Carroll wants police force

Commissioners approve creation of county department

October 05, 2007|By Laura McCandlish | Laura McCandlish,Sun reporter

The Carroll County commissioners have voted to create a county police department with an appointed chief to replace a resident trooper program that has been based at the state police barracks in Westminster for 33 years.

Carroll County is the last jurisdiction in Maryland to rely on the state police as its primary law enforcement agency.

Yesterday's decision came after years of discussion among county and police officials about dissolving the state program because of the expense and a shortage of available troopers.

"The cost comparison justifies some kind of change," Commissioner Dean L. Minnich said.

The county paid state police $4.9 million during the 2007 fiscal year for 36 resident troopers and nine investigators for law enforcement. In comparison, $4.3 million was budgeted for 94 employees in the Sheriff's Department, including 67 deputies, officials said.

Carroll Sheriff Kenneth L. Tregoning has pushed for the past few years for his department to assume primary control of policing, but all three commissioners said yesterday that they favor establishing their own department and selecting its chief.

"I have reservations about an elected official heading a police force," Minnich said, discussing a committee report that recommended creating a county police department. "The last few years I've considered to be a transition to the day when we have something that is a little bit more cohesive than basically two separate law enforcement agencies."

In 17 of Maryland's 23 counties, the sheriff's department is responsible for law enforcement, while the state's five largest jurisdictions have police chiefs appointed to head local departments.

Steven D. Powell, the commissioners' chief of staff, said the next step would be to appoint a task force to oversee the transition to a county police department. The group would include representatives from the state police and the sheriff's office.

As the county's population has swelled to 170,000, it has strained the manpower of the resident trooper program. State officials have told the commissioners they cannot allocate additional troopers to Carroll.

Although Carroll has a low crime rate, it lacks a strong police presence.

Five of the county's eight municipalities - Westminster, Taneytown, Hampstead, Manchester and Sykesville - have their own police departments, employing 76 people.

Having this variety of police agencies in the county has caused confusion during emergencies.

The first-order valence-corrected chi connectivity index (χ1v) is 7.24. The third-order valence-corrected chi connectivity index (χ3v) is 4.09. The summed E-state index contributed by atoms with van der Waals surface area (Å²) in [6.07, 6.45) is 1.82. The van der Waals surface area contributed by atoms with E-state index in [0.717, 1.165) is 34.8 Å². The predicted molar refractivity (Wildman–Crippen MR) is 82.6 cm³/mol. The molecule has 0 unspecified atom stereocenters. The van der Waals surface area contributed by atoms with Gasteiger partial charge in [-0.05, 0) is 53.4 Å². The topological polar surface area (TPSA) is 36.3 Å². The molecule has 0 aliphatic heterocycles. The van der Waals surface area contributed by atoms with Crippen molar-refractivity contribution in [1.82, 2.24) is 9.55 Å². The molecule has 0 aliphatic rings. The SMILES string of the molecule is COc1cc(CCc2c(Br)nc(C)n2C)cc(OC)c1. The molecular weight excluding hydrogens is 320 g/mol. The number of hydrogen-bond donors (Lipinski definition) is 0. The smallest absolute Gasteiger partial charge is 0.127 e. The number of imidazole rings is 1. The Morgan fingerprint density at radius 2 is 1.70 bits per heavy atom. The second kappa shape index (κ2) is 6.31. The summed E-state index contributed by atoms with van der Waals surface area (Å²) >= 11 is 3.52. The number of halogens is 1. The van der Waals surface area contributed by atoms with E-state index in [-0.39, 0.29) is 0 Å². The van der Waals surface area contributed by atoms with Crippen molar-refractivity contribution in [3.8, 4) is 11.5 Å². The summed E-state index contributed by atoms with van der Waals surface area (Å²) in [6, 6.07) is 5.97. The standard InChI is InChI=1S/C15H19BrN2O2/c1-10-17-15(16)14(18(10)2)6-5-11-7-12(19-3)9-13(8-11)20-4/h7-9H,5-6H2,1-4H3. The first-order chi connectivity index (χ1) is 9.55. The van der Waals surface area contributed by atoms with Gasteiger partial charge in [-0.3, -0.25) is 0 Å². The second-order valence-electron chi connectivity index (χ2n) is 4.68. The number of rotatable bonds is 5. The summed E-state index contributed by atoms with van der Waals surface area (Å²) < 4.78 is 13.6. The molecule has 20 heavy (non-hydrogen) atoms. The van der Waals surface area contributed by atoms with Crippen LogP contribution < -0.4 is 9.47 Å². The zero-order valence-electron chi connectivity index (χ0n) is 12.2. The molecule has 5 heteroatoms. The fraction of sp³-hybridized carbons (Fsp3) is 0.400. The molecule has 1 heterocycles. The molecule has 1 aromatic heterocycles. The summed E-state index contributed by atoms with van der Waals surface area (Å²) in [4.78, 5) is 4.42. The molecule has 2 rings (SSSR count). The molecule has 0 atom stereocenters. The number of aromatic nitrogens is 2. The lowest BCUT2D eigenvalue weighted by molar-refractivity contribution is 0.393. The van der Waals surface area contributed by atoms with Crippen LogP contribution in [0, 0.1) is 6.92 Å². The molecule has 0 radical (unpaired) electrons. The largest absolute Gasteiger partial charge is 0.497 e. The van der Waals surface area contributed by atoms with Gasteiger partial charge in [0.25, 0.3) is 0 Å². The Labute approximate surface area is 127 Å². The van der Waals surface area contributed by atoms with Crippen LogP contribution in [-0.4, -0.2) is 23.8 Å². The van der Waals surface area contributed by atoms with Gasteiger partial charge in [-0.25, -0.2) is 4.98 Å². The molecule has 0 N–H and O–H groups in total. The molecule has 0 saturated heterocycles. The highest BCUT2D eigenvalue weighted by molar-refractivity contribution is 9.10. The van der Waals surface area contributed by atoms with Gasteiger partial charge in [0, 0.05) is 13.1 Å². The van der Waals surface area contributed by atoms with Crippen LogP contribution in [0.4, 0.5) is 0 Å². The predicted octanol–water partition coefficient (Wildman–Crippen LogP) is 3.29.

Lag time on calls

Residents have complained to the commissioners about a lag time, as emergency calls are transferred from the county's 911 center to the Westminster barracks, and then sometimes forwarded to the sheriff's office.

Sheriff's deputies are viewed as more responsive to emergency calls than state troopers, Commissioner Julia Walsh Gouge told then-state police Superintendent Col. Thomas E. "Tim" Hutchins in March. She said that the sheriff's deputies are often the only police officers to show up.

"Both are very good groups, but at the same time, not working well together," she said.

Officials said that a plan to consolidate emergency communications under one county system should come before the commissioners in the next month.

The Westminster Police Department now dispatches its own calls. The Westminster barracks dispatches calls for the Sykesville and Taneytown police departments, while the county 911 center handles calls for Hampstead and Manchester.

The county has a requirement of 1.3 sworn police officers per 1,000 residents, compared with the state average of 2.5 per 1,000.

As the Sheriff's Department has struggled to recruit and retain deputies, Carroll's ratio has been as low of 1.2 officers per 1,000 residents, county officials said.

Five-year transition

While the county transitions out of the resident trooper program over a five-year period, the commissioners said they would try to keep an adequate number of police on duty.

Perhaps the sheriff's office could expand its number of deputies to maintain enough officers until a county police department is established, Tregoning said. Still, he said, he hopes that the commissioners might reconsider their decision.

"The best system for policing in the United States is with the sheriff's office," Tregoning said. "It's an elected office where the citizens determine who their leading law enforcement official is."

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